Advertisement
YOU ARE HERE: LAT HomeCollectionsLibya Foreign Relations
IN THE NEWS

Libya Foreign Relations

FEATURED ARTICLES
NEWS
April 4, 1992 | Associated Press
Moammar Kadafi said Friday that he had taken steps to protect the embassies of countries that favor sanctions against Libya. The Libyan leader's assurances came a day after Libyan rioters wrecked the Venezuelan Embassy, smashing furniture and ripping up the garden, and tried to storm the Russian mission, wrecking cars when they were turned back. They also threw rocks at the Austrian mission and held angry protests outside the Belgian, French and Italian embassies.
ARTICLES BY DATE
NEWS
April 4, 1992 | Associated Press
Moammar Kadafi said Friday that he had taken steps to protect the embassies of countries that favor sanctions against Libya. The Libyan leader's assurances came a day after Libyan rioters wrecked the Venezuelan Embassy, smashing furniture and ripping up the garden, and tried to storm the Russian mission, wrecking cars when they were turned back. They also threw rocks at the Austrian mission and held angry protests outside the Belgian, French and Italian embassies.
Advertisement
NEWS
November 16, 1991 | NORMAN KEMPSTER, TIMES STAFF WRITER
Brushing aside Libya's proposal to litigate the case of Pan American Flight 103 in the World Court, the Bush Administration sought Friday to enlist at least 20 other countries in a broad international effort to isolate Moammar Kadafi's regime economically, politically and diplomatically. "Our intention is to work with the allies on a concerted response," White House Press Secretary Marlin Fitzwater said. "Many other countries are interested and . . . want to have a role of some kind."
NEWS
February 3, 1992 | CARYLE MURPHY, THE WASHINGTON POST
Moammar Kadafi, asserting that Libya is a "scapegoat" in the terrorist bombing of a Pan American airliner more than three years ago, said he believes, nonetheless, that a compromise could be reached to avert threatened U.N. sanctions against his country. He also called on the United States to reopen its embassy in Tripoli, complaining that indirect contacts between the two governments have so far been fruitless. Kadafi said his government has responded positively to a U.N.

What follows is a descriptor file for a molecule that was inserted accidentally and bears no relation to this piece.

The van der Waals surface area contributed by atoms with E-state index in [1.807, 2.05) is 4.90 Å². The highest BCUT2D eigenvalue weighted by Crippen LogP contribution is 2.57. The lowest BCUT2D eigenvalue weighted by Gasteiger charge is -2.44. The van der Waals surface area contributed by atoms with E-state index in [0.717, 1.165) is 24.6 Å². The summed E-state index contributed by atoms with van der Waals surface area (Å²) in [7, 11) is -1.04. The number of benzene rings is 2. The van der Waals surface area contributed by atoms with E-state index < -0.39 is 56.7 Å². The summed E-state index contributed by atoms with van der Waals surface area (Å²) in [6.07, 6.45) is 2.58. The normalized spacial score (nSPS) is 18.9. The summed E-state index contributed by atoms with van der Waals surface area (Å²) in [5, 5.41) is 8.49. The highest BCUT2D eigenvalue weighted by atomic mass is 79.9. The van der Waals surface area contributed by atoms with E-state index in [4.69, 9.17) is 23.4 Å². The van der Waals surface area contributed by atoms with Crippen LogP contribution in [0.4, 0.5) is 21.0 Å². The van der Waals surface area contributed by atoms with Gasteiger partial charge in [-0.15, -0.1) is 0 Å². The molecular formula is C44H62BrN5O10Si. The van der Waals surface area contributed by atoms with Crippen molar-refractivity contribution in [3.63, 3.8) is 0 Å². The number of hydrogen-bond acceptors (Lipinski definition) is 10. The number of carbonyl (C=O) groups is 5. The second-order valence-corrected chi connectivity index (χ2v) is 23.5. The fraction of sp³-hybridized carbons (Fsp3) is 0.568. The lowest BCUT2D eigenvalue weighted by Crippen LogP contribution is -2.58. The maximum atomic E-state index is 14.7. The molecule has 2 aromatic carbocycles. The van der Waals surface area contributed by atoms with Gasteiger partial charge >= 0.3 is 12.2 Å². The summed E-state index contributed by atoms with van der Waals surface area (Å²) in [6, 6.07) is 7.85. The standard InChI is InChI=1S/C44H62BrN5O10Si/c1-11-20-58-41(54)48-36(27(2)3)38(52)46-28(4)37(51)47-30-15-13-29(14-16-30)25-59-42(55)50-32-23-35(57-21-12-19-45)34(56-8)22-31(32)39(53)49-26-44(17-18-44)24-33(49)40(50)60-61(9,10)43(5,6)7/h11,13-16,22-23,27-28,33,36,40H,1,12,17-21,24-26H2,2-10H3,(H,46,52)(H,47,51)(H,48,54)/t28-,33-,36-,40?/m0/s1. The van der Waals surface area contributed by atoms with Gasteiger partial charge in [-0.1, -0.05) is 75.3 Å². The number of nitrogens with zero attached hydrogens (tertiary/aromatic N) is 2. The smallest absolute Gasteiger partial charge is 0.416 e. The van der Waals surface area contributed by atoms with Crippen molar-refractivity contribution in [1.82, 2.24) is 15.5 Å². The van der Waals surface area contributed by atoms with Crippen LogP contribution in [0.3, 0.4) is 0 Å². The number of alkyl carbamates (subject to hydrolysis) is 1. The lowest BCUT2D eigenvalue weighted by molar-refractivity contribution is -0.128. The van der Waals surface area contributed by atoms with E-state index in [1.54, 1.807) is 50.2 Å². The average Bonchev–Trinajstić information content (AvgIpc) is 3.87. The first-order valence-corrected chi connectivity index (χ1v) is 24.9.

NEWS
February 3, 1992 | CARYLE MURPHY, THE WASHINGTON POST
Moammar Kadafi, asserting that Libya is a "scapegoat" in the terrorist bombing of a Pan American airliner more than three years ago, said he believes, nonetheless, that a compromise could be reached to avert threatened U.N. sanctions against his country. He also called on the United States to reopen its embassy in Tripoli, complaining that indirect contacts between the two governments have so far been fruitless. Kadafi said his government has responded positively to a U.N.
NEWS
October 16, 1988 | MICHAEL ROSS, Times Staff Writer
If Libyan leader Moammar Kadafi had gone into business instead of politics, he probably would have been a corporate raider. For many years now, the mercurial colonel has been pursuing what might be described as the revolutionary equivalent of a hostile takeover bid. Obsessed with realizing his own peculiar vision of Arab unity, Kadafi has been seeking to merge Libya with other Islamic countries ever since he came to power 19 years ago.
NEWS
November 16, 1991 | NORMAN KEMPSTER, TIMES STAFF WRITER
Brushing aside Libya's proposal to litigate the case of Pan American Flight 103 in the World Court, the Bush Administration sought Friday to enlist at least 20 other countries in a broad international effort to isolate Moammar Kadafi's regime economically, politically and diplomatically. "Our intention is to work with the allies on a concerted response," White House Press Secretary Marlin Fitzwater said. "Many other countries are interested and . . . want to have a role of some kind."
NEWS
October 16, 1988 | MICHAEL ROSS, Times Staff Writer
If Libyan leader Moammar Kadafi had gone into business instead of politics, he probably would have been a corporate raider. For many years now, the mercurial colonel has been pursuing what might be described as the revolutionary equivalent of a hostile takeover bid. Obsessed with realizing his own peculiar vision of Arab unity, Kadafi has been seeking to merge Libya with other Islamic countries ever since he came to power 19 years ago.
Los Angeles Times Articles
|